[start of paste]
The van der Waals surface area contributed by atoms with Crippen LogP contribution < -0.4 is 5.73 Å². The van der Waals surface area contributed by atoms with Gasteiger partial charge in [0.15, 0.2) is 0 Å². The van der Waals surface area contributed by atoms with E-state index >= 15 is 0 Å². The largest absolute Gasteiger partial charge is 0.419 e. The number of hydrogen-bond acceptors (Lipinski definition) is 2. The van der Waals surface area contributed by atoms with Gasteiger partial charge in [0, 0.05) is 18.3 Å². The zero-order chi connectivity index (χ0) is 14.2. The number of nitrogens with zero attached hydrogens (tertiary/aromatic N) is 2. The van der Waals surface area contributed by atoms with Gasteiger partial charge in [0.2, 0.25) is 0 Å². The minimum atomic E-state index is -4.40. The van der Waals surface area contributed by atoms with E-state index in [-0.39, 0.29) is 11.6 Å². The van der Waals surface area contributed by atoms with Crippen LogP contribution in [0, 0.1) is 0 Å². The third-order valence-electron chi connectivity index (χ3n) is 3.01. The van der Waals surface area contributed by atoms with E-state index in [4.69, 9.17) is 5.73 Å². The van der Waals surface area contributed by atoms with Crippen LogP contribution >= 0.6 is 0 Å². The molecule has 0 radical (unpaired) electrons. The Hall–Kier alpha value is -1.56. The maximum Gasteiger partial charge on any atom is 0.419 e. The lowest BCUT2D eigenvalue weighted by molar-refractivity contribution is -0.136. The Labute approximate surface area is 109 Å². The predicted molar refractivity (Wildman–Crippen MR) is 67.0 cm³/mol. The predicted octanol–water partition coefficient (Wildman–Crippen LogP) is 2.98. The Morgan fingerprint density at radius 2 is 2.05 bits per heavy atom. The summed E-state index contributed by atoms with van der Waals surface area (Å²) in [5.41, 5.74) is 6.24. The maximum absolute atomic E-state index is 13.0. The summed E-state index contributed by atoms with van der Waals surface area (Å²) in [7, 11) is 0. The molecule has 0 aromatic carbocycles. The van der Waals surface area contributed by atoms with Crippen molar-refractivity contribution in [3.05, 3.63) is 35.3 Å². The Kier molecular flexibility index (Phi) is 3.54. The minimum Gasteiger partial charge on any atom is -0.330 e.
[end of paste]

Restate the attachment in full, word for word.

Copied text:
The van der Waals surface area contributed by atoms with Crippen LogP contribution < -0.4 is 5.73 Å². The van der Waals surface area contributed by atoms with Gasteiger partial charge in [0.15, 0.2) is 0 Å². The van der Waals surface area contributed by atoms with E-state index >= 15 is 0 Å². The largest absolute Gasteiger partial charge is 0.419 e. The number of hydrogen-bond acceptors (Lipinski definition) is 2. The van der Waals surface area contributed by atoms with Gasteiger partial charge in [0, 0.05) is 18.3 Å². The zero-order chi connectivity index (χ0) is 14.2. The number of nitrogens with zero attached hydrogens (tertiary/aromatic N) is 2. The van der Waals surface area contributed by atoms with Gasteiger partial charge in [0.2, 0.25) is 0 Å². The minimum atomic E-state index is -4.40. The van der Waals surface area contributed by atoms with E-state index in [-0.39, 0.29) is 11.6 Å². The van der Waals surface area contributed by atoms with Crippen LogP contribution in [0, 0.1) is 0 Å². The third-order valence-electron chi connectivity index (χ3n) is 3.01. The van der Waals surface area contributed by atoms with E-state index in [4.69, 9.17) is 5.73 Å². The van der Waals surface area contributed by atoms with Crippen LogP contribution >= 0.6 is 0 Å². The molecule has 0 radical (unpaired) electrons. The Hall–Kier alpha value is -1.56. The maximum Gasteiger partial charge on any atom is 0.419 e. The lowest BCUT2D eigenvalue weighted by molar-refractivity contribution is -0.136. The Labute approximate surface area is 109 Å². The predicted molar refractivity (Wildman–Crippen MR) is 67.0 cm³/mol. The predicted octanol–water partition coefficient (Wildman–Crippen LogP) is 2.98. The Morgan fingerprint density at radius 2 is 2.05 bits per heavy atom. The summed E-state index contributed by atoms with van der Waals surface area (Å²) in [5.41, 5.74) is 6.24. The maximum absolute atomic E-state index is 13.0. The summed E-state index contributed by atoms with van der Waals surface area (Å²) in [7, 11) is 0. The molecule has 0 aromatic carbocycles. The van der Waals surface area contributed by atoms with Crippen molar-refractivity contribution in [3.05, 3.63) is 35.3 Å². The Kier molecular flexibility index (Phi) is 3.54. The minimum Gasteiger partial charge on any atom is -0.330 e.